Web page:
It was announced this week that Google+ will soon be available to teens beginning at age 13. This puts Google+ on the same page as Facebook and Twitter, both of which abide by the letter and the spirit of COPPA.
When the service was first launched this summer (I was lucky enough to get my beta invite while I was at ISTE in June) it was initially assumed that the age limit of 18 was to encourage more intelligent discourse. I bought into this argument, even though a Google employee posted the day the service launched that it would eventually open up to teens, once the "right teen safety features" were in place.
Smart move on two fronts. First, as Mr. Moore-Jones points out above, allowing the adults in first sets the tone. Facebook started with college students (pictures of red Solo cups and keg-stands) and then added high schoolers and finally the general public. MySpace began with bands, but was quickly adopted by teenagers and became a blaring, blinking mess of unintelligible blathering. Google+, on the other hand, emphasizes long-form discussion, threaded comments, and public sharing (+1's). For the past 7 or so months it has been occupied by the 18+ set, and even more so by journalists and technorati. The level of discourse is high, even if it doesn't yet enjoy the traffic of Facebook.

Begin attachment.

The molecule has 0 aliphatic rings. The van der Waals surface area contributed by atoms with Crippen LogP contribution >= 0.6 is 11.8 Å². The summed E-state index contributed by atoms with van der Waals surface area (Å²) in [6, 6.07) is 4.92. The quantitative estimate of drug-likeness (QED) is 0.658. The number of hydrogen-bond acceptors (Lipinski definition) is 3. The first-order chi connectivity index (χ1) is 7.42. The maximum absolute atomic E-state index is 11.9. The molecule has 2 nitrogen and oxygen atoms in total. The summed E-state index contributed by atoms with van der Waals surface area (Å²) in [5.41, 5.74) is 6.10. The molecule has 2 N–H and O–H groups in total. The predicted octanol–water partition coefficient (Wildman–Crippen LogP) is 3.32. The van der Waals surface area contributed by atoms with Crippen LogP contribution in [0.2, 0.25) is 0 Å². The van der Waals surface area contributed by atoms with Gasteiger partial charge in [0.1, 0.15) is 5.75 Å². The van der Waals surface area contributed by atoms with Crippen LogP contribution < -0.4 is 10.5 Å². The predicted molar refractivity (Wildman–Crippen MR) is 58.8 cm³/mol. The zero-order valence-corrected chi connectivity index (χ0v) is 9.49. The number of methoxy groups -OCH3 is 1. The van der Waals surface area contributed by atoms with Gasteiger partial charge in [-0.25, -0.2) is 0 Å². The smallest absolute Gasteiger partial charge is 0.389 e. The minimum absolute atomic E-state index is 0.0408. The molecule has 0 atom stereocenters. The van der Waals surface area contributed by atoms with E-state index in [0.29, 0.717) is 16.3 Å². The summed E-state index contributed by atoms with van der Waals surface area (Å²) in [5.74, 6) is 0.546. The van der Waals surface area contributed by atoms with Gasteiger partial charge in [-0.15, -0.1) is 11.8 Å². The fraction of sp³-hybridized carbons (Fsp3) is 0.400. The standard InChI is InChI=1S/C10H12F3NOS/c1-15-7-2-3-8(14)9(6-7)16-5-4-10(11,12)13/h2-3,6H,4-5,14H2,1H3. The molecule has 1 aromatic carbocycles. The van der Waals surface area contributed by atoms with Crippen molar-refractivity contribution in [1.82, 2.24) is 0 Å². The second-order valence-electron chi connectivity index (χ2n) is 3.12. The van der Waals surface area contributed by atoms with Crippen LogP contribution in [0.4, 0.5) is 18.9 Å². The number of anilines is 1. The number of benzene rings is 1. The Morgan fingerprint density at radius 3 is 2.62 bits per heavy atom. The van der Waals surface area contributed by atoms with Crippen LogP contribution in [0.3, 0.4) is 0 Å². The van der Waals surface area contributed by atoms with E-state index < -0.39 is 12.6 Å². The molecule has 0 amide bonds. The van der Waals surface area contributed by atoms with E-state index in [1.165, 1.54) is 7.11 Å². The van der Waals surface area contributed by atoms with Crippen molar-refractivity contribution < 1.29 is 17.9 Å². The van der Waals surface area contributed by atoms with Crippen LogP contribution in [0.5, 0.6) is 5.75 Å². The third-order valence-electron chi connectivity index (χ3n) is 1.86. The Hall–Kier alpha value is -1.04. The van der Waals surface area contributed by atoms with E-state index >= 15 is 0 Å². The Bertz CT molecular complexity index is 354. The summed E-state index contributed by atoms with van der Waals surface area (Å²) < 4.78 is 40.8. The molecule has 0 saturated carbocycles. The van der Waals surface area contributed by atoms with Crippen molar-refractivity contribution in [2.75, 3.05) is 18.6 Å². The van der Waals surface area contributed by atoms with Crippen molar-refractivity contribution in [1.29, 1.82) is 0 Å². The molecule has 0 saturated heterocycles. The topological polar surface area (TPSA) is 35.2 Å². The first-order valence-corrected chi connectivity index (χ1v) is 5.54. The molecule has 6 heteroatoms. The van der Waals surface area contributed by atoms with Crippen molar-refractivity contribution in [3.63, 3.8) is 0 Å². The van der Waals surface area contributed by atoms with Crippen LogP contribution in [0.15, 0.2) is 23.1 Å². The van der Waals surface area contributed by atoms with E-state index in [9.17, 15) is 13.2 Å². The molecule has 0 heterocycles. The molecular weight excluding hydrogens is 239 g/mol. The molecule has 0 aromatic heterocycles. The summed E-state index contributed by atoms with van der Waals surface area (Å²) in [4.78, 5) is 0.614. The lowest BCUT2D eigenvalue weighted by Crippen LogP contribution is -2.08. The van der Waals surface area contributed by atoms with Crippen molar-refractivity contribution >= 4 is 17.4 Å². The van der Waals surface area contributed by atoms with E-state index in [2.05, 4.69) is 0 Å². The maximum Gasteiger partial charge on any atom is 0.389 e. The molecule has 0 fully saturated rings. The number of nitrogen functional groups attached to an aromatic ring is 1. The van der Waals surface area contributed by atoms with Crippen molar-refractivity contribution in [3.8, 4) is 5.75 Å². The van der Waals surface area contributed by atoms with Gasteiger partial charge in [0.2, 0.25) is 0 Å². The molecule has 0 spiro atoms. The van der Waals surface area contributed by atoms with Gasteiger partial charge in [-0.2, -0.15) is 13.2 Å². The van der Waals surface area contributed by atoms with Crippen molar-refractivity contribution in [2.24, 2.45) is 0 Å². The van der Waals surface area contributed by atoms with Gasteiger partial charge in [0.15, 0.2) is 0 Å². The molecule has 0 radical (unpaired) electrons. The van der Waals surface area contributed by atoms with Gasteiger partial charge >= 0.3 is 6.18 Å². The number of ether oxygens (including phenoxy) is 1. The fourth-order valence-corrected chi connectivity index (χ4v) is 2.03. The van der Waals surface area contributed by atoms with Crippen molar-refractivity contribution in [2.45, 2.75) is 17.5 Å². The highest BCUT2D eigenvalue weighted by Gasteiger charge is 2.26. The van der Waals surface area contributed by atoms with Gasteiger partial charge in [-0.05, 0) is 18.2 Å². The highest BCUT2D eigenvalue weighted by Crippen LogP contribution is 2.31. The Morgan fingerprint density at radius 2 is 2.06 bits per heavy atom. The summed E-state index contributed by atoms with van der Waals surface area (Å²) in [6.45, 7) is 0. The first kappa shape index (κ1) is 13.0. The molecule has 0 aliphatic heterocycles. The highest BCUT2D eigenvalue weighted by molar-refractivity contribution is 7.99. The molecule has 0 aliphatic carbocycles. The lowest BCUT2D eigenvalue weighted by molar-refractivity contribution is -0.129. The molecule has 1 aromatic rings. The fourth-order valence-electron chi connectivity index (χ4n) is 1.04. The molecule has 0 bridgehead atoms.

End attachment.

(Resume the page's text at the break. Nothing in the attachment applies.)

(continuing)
muting the teen when a stranger joins a hangout.
Schools are going to have to deal with Google+ for teens just as they have with Facebook, Twitter, and MySpace before them. Some schools will block Google+, in a knee-jerk, outdated, Draconian response in order to "minimize risk" from online bullying or to "keep students focused." For years we have heard how social media can positively affect students in the classroom, and how, if done right, social networks can actually give all students a voice in the classroom. Any school that is blocking these sites has their collective head in the sand, in my opinion. Instead, we should be teaching students to be well-behaved digital citizens. When our graduates leave us and enter the real world, they will either have years of experience dealing with adults on these social networks in respectful and constructive ways, or they will have years of experience bypassing filters and firewalls.